When will indoor environments be safe? This question will seem counterintuitive to the many who have remained sequestered at home, away from public spaces, to avoid transmission of COVID-19. Yet new findings that the coronavirus spreads effectively via aerosols raise concerns about the dangers of indoor air. According to studies conducted in China and Japan, the risk of COVID-19 infection is between four and 19 times greater inside than outside.
Unlike in interior environments, microbes tend to disperse or get diluted in outdoor air and spaces. Lisa Brosseau, a researcher at the University of Minnesota Center for Infectious Disease Research and Policy, explained the difference to FiveThirtyEight using the analogy of food coloring. Outside, coronavirus transmission is akin to adding a few colored droplets to a river. Inside, it is like adding food coloring to a birdbath.
The two means of counteracting the spread of coronavirus indoors are ventilation and filtration. Fresh air delivery dilutes and replaces contaminated air, whereas appropriate filtration removes viruses altogether. Both strategies do more than just move the air. Many HVAC systems can be coaxed to increase airflow throughout a building—a strategy that may actually deliver virus-laden particles more effectively. Instead, architects and building owners should aim to improve fresh air circulation via operable apertures and effective HVAC system filtration. These goals should motivate us to look simultaneously to the past—and future—of architecture.
Before the proliferation of air conditioning, buildings were designed to encourage cross-ventilation. For example, early skyscrapers were supplied with operable windows and shallow floor plates to maximize air circulation as well as daylight. Sadly, such an approach today would be a radical departure from standard practice. With the exception of residential dwellings, fixed windows and deep floor plates are now default design characteristics for many buildings, given the assumption that air conditioning now satisfies climate requirements. Unfortunately, sick building syndrome (SBS) and now COVID-19 reveal that these structures actually serve as Petri dishes for illness.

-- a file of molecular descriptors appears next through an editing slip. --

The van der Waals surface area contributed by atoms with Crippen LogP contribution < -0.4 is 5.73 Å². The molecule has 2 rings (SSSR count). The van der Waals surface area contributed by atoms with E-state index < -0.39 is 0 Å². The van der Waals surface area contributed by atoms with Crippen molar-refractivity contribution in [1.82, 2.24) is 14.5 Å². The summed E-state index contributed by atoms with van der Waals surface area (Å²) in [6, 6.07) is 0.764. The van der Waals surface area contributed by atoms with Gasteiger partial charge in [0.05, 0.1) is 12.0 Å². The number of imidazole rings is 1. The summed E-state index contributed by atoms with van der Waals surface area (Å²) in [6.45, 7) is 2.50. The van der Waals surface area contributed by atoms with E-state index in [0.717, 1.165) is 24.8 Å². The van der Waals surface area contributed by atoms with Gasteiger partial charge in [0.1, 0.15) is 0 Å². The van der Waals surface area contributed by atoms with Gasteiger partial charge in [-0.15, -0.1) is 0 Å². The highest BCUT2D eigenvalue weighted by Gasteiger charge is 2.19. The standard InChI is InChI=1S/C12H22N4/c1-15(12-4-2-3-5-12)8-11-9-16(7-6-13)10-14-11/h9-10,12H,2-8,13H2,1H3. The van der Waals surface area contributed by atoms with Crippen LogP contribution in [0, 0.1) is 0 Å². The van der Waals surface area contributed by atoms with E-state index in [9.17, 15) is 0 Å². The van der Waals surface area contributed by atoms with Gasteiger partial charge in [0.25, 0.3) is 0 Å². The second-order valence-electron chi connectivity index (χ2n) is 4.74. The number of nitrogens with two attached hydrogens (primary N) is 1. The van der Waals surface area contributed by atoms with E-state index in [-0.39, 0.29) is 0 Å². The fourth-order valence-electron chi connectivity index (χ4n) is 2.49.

Reversing this unhealthy paradigm in existing buildings is a daunting prospect that requires replacing exterior windows, re-engineering HVAC controls, and even punching holes in deep floor plates. That said, environmental retrofits, especially if they offer future cost savings by making buildings more energy efficient, can be a way to pursue these larger projects. Green building programs and industry references such as the LEED rating system, ASHRAE 62.1-2007, and the Carbon Trust Good Practices Guide 237 recommend operable windows as a means to improve natural ventilation and save energy. Although more expensive, operable windows are often less difficult to install in building retrofits than fixed apertures. “Typically, it is easier and often preferred to install operable windows when completing retrofit projects, because you can conceal the anchor fasteners between the sash and frame and often forgo the need for anchor clips,” says Steven Saffell, the technical director with the Fenestration and Glazing Industry Alliance.